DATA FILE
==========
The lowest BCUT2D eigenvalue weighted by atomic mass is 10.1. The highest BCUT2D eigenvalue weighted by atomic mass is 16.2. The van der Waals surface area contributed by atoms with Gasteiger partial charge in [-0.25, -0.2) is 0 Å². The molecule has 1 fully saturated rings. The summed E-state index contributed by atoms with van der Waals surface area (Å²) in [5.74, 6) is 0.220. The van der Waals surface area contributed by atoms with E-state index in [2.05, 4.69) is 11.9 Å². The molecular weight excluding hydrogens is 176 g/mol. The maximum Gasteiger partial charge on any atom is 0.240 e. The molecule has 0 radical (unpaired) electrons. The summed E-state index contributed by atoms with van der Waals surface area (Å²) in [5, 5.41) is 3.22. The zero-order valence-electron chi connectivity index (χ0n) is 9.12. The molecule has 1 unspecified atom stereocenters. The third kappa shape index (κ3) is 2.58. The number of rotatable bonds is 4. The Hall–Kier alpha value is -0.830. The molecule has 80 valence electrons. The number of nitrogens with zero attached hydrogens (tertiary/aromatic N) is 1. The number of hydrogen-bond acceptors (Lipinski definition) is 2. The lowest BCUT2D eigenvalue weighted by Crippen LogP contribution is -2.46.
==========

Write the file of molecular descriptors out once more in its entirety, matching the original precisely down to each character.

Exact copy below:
The lowest BCUT2D eigenvalue weighted by atomic mass is 10.1. The highest BCUT2D eigenvalue weighted by atomic mass is 16.2. The van der Waals surface area contributed by atoms with Gasteiger partial charge in [-0.25, -0.2) is 0 Å². The molecule has 1 fully saturated rings. The summed E-state index contributed by atoms with van der Waals surface area (Å²) in [5.74, 6) is 0.220. The van der Waals surface area contributed by atoms with E-state index in [2.05, 4.69) is 11.9 Å². The molecular weight excluding hydrogens is 176 g/mol. The maximum Gasteiger partial charge on any atom is 0.240 e. The molecule has 0 radical (unpaired) electrons. The summed E-state index contributed by atoms with van der Waals surface area (Å²) in [5, 5.41) is 3.22. The zero-order valence-electron chi connectivity index (χ0n) is 9.12. The molecule has 1 unspecified atom stereocenters. The third kappa shape index (κ3) is 2.58. The number of rotatable bonds is 4. The Hall–Kier alpha value is -0.830. The molecule has 80 valence electrons. The number of nitrogens with zero attached hydrogens (tertiary/aromatic N) is 1. The number of hydrogen-bond acceptors (Lipinski definition) is 2. The lowest BCUT2D eigenvalue weighted by Crippen LogP contribution is -2.46.